Man with the Screaming Brain
Facts and Figures
Run time: 90 mins
In Theaters: Sunday 3rd April 2005
Distributed by: Anchor Bay Entertainment
Production compaines: ApolloProScreen
Contactmusic.com: 3 / 5
Rotten Tomatoes: 33%
Fresh: 4 Rotten: 8
IMDB: 5.6 / 10
Man with the Screaming Brain Movie Review
In the fine B-movie tradition of stealing rampantly from disparate films, the story also includes healthy portions of All of Me, Campbell's Evil Dead series, and... well, I thought I could come up with a movie where a humanoid robot woman fights a Bulgarian in a wedding dress, but maybe Man with the Screaming Brain does traffic in some originality after all.
It takes awhile for it to emerge, though. The movie's first half or so is tedious with exposition and I even found myself wondering, even while watching a movie entitled Man with the Screaming Brain starring Bruce Campbell, whether any mayhem would ensue. During these 40 to 50 minutes, it seems like Campbell the filmmaker is including all of the wrong ingredients from drive-in and/or straight-to-cable schlock, especially when it comes to Pavel (Ted Raimi), the mad scientist's slang-spouting goofball sidekick. Casting Ted Raimi (brother of Evil Dead turned Spider-Man director Sam) is almost as much of a B-movie tradition as casting Bruce Campbell, but Campbell knows how to underplay - he's subdued, in fact, during this first section of the film, while Raimi mugs to diminishing returns.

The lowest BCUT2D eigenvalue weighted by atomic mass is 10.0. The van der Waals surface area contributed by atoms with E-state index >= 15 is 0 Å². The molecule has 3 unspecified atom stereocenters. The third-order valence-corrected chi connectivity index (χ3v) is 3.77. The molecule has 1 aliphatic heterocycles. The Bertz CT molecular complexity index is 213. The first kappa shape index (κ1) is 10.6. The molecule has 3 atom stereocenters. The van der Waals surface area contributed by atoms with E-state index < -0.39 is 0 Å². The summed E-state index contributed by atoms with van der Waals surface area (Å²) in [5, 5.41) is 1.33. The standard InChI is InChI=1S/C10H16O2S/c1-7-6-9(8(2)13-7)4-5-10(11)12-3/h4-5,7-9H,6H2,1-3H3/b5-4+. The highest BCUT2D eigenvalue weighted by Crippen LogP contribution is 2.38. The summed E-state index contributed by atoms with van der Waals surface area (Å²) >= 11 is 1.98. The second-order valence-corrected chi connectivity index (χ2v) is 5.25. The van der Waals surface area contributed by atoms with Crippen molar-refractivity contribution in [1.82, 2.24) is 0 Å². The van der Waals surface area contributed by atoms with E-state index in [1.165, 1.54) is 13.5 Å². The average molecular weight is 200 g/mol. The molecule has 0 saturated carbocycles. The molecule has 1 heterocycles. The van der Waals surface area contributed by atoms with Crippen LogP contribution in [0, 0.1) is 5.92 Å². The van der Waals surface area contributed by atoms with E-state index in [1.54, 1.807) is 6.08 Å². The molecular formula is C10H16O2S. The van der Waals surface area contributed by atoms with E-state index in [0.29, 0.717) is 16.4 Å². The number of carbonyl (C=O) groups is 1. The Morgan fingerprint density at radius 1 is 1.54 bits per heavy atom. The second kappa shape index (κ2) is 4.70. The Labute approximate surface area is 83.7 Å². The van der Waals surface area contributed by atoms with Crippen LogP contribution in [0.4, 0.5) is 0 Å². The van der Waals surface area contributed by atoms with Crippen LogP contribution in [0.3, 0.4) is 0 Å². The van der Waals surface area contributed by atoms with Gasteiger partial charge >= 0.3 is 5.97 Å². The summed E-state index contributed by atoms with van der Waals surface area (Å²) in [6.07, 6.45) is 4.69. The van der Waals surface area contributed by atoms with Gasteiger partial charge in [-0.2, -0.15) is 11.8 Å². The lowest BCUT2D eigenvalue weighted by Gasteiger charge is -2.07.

But once the mad science gets going, with brain surgery and killer robots and plenty of violence, Man with the Screaming Brain does a halfway decent impression of the absurdist slapstick of Campbell's past peaks. Campbell doesn't choreograph his fight scenes or horror-movie homages with much panache, but he mixes pulp and shtick with a lot of energy. As the rest of the movie works itself into a pleasant sort of madness, the Raimi character persists, more pointless than before; since when do intrinsically silly movies require comic relief?
Campbell's writing has a broad way with dialogue, a proudly corny style more ingratiating in his book If Chins Could Kill. But Brain often works within its modest aims and, after all, if Sam Raimi is going to keep directing $100 million movies, someone has to keep the B-movie torch aflame.